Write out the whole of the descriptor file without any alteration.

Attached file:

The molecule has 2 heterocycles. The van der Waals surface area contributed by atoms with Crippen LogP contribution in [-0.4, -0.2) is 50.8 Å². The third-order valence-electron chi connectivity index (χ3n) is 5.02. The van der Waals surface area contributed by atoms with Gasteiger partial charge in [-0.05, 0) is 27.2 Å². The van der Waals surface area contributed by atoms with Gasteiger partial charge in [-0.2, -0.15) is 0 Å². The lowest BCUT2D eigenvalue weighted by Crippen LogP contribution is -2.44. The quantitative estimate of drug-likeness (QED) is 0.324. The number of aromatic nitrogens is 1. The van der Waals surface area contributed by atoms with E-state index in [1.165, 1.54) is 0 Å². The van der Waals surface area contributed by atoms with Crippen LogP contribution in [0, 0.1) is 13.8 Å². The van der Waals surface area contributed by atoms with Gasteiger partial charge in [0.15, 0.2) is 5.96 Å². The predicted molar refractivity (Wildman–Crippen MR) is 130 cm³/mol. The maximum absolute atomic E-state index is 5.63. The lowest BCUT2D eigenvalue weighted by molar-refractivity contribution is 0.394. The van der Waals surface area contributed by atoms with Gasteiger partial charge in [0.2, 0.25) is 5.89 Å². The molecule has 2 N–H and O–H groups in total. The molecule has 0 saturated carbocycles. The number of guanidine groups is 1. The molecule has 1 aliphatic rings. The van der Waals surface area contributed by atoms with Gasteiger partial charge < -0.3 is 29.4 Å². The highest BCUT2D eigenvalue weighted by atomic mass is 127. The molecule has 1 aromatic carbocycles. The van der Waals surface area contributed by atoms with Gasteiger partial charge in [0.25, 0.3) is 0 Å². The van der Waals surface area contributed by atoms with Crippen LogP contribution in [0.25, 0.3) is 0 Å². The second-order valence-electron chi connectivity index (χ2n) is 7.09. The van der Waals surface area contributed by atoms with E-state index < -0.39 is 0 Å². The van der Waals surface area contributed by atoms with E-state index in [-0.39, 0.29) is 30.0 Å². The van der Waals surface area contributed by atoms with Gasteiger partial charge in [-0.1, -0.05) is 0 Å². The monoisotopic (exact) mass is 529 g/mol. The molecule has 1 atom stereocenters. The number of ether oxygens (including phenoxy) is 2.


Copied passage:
The molecule has 2 heterocycles. The van der Waals surface area contributed by atoms with Crippen LogP contribution in [-0.4, -0.2) is 50.8 Å². The third-order valence-electron chi connectivity index (χ3n) is 5.02. The van der Waals surface area contributed by atoms with Gasteiger partial charge in [-0.05, 0) is 27.2 Å². The van der Waals surface area contributed by atoms with Gasteiger partial charge in [-0.2, -0.15) is 0 Å². The lowest BCUT2D eigenvalue weighted by Crippen LogP contribution is -2.44. The quantitative estimate of drug-likeness (QED) is 0.324. The number of aromatic nitrogens is 1. The van der Waals surface area contributed by atoms with E-state index in [1.165, 1.54) is 0 Å². The van der Waals surface area contributed by atoms with Crippen LogP contribution in [0, 0.1) is 13.8 Å². The van der Waals surface area contributed by atoms with Gasteiger partial charge in [0.15, 0.2) is 5.96 Å². The predicted molar refractivity (Wildman–Crippen MR) is 130 cm³/mol. The maximum absolute atomic E-state index is 5.63. The lowest BCUT2D eigenvalue weighted by molar-refractivity contribution is 0.394. The van der Waals surface area contributed by atoms with Gasteiger partial charge in [0.2, 0.25) is 5.89 Å². The molecule has 2 N–H and O–H groups in total. The molecule has 0 saturated carbocycles. The number of guanidine groups is 1. The molecule has 1 aliphatic rings. The van der Waals surface area contributed by atoms with Gasteiger partial charge < -0.3 is 29.4 Å². The highest BCUT2D eigenvalue weighted by atomic mass is 127. The molecule has 1 aromatic carbocycles. The van der Waals surface area contributed by atoms with Gasteiger partial charge in [0.25, 0.3) is 0 Å². The van der Waals surface area contributed by atoms with Crippen LogP contribution in [0.25, 0.3) is 0 Å². The second-order valence-electron chi connectivity index (χ2n) is 7.09. The van der Waals surface area contributed by atoms with E-state index < -0.39 is 0 Å². The van der Waals surface area contributed by atoms with E-state index in [-0.39, 0.29) is 30.0 Å². The van der Waals surface area contributed by atoms with Gasteiger partial charge in [-0.1, -0.05) is 0 Å². The monoisotopic (exact) mass is 529 g/mol. The molecule has 1 atom stereocenters. The number of ether oxygens (including phenoxy) is 2.